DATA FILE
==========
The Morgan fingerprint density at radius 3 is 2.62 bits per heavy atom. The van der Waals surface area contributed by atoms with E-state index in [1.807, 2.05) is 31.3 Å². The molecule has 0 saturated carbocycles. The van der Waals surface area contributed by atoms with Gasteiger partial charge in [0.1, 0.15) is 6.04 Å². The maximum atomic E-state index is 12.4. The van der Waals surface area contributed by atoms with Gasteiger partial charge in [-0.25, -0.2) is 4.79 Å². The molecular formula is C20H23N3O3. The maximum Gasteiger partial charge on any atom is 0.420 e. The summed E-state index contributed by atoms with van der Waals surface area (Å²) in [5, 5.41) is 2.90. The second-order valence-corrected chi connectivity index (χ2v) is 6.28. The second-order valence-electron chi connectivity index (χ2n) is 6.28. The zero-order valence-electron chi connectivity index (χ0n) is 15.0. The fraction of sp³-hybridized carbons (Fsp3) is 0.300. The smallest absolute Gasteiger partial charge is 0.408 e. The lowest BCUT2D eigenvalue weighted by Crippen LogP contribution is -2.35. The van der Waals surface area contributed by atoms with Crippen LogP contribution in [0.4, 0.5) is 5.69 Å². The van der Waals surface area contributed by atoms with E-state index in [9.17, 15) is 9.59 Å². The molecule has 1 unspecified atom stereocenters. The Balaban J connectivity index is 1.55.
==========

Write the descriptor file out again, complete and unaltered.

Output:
The Morgan fingerprint density at radius 3 is 2.62 bits per heavy atom. The van der Waals surface area contributed by atoms with E-state index in [1.807, 2.05) is 31.3 Å². The molecule has 0 saturated carbocycles. The van der Waals surface area contributed by atoms with Gasteiger partial charge in [0.1, 0.15) is 6.04 Å². The maximum atomic E-state index is 12.4. The van der Waals surface area contributed by atoms with Gasteiger partial charge in [-0.25, -0.2) is 4.79 Å². The molecular formula is C20H23N3O3. The maximum Gasteiger partial charge on any atom is 0.420 e. The summed E-state index contributed by atoms with van der Waals surface area (Å²) in [5, 5.41) is 2.90. The second-order valence-corrected chi connectivity index (χ2v) is 6.28. The second-order valence-electron chi connectivity index (χ2n) is 6.28. The zero-order valence-electron chi connectivity index (χ0n) is 15.0. The fraction of sp³-hybridized carbons (Fsp3) is 0.300. The smallest absolute Gasteiger partial charge is 0.408 e. The lowest BCUT2D eigenvalue weighted by Crippen LogP contribution is -2.35. The van der Waals surface area contributed by atoms with Crippen LogP contribution in [0.4, 0.5) is 5.69 Å². The van der Waals surface area contributed by atoms with E-state index in [9.17, 15) is 9.59 Å². The molecule has 1 unspecified atom stereocenters. The Balaban J connectivity index is 1.55.